Abstracts of Posters Presented at the International Anesthesia Research Society; 72nd Clinical and Scientific Congress; Orlando, FL; March 7-11, 1998: Cardiovascular Anesthesia
Cardiopulmonary bypass (CPB) has been associated with development of systemic type B lactic acidosis.  Further, recovery of cardiac mechanical function after ischemia is compromised by the inhibition of pyruvate dehydrogenase (PDH), an enzyme which catalyzes pyruvate oxidation and limits accumulation of lactic acid.  We have previously found that the type B lactic acidosis during orthotopic liver transplantation (OLT) is effectively attenuated by dichloroacetate (DCA), which acts by stimulating PDH activity.  By stimulating glucose oxidative flux DCA improves mechanical function of the isolated post-ischemic heart.  This study was designed to determine the pharmacokinetics and metabolic effects of DCA during cardiac surgery in humans.
Methods: The protocol was approved by the FDA (IND #35,790); and Portland VAMC IRB. After written informed consent, 26 patients for CABG/valve or re-do CABG were randomized to receive either DCA or placebo DCA (50 mg/kg iv over 30 min) was infused after anesthesia induction, and again (30 mg/kg over 30 min) at 180 min Serial arterial blood samples were taken to determine pH, [HCO3], base excess, [glucose], [lactate] and [DCA]. [DCA] was assayed by gas chromatography-mass spectroscopy.  Data were analyzed by ANOVA or unpaired t-test.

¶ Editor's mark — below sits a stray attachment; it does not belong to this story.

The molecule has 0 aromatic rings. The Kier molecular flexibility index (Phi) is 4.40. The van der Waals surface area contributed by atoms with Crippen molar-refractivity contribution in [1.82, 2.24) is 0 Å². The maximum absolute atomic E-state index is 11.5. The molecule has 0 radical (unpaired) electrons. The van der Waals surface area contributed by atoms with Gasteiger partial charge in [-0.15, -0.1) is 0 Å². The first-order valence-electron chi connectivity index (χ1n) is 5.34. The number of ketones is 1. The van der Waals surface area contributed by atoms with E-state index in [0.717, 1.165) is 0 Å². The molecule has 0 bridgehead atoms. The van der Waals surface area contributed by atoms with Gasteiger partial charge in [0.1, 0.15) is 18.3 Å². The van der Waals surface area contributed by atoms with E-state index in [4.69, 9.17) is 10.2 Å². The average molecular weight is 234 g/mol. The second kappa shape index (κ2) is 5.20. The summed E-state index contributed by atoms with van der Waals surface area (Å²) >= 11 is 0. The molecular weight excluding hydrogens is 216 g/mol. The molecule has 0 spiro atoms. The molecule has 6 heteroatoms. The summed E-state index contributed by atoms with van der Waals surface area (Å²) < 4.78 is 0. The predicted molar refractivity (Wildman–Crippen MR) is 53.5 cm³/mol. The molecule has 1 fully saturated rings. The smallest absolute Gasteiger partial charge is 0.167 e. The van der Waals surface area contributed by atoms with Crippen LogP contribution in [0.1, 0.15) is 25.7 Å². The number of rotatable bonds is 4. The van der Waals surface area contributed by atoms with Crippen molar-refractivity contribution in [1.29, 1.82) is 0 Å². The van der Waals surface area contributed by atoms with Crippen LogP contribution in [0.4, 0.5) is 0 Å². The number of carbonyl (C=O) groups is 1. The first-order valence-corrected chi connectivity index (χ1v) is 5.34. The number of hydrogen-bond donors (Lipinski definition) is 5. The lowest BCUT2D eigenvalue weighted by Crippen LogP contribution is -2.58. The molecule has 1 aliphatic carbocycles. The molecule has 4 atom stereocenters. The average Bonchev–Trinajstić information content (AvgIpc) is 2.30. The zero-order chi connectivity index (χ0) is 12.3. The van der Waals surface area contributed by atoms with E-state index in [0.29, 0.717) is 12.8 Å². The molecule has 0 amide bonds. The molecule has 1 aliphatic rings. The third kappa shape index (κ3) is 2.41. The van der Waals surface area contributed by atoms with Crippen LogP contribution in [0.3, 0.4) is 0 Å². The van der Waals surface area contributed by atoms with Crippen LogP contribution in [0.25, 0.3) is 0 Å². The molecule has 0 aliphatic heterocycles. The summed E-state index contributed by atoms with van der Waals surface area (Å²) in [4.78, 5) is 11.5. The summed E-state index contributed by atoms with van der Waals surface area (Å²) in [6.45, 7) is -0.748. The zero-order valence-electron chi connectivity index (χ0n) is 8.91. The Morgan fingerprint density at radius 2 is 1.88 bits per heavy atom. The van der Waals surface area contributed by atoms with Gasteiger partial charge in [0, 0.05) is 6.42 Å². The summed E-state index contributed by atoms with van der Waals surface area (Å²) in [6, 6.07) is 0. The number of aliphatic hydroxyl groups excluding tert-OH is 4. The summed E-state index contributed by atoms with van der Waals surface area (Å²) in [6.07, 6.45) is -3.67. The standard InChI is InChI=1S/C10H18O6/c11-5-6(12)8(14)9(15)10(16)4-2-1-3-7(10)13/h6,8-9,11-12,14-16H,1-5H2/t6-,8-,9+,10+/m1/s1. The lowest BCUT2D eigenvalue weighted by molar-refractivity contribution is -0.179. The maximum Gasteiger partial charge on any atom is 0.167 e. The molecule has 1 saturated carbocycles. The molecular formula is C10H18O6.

Results: Peak [DCA] was 204 +/- 31 (SE) and 176 +/- 25 [micro sign]g/ml after the first and second DCA doses, resp. CBP time was 177 +/- 12 and 154 +/- 11 min in control and DCA-treated patients, resp. Arterial [lactate] rose from a preinduction baseline of 0.639 +/- 0.081 to 2.62 +/- 0.46 mM at 15 min after separation from CPB. Corresponding [lactate] values for DCA-treated patients were 0.820 +/- 0.050 mM (ND) and 1.64 +/- 0.31 mM (p<0.05). Base excess decreased from 1.4 +/- 0.6 mEq/l to a nadir of -1.0 mEq/l during CPB in controls, and from 1.8 +/- 0.6 mEq/l to -1.4 +/- 0.5 during CPB with DCA (ND). Intraoperative NaHCO3 consumption did not differ between groups (74 +/- 16 vs 60 +/- 20 mEq, resp). Baseline [glucose] was 94 +/- 6 mg/dl and increased to 178 +/- 24 mg/dl at the end of CPB in controls. Corresponding values in DCA-treated patients were 99 +/- 9 and 179 +/- 21 mg/dl, resp (ND)
Discussion: DCA was well-tolerated in all patients. Safe and predictable plasma [DCA] can be achieved in patients undergoing cardiac surgery with prolonged CPB. DCA reduces [lactate] in part by increasing myocardial lactate uptake.  Lactic acidosis was modest in controls, and DCA had no appreciable effect on acid-base homeostasis. Further work is warranted to assess the positive inotropic effect of DCA in cardiac surgery patients, and to identify a possible subset of these patients susceptible to lactic acidosis who may respond to DCA if the etiology involved inhibition of PDH. 
(Support: International Anesthesia Research Society)
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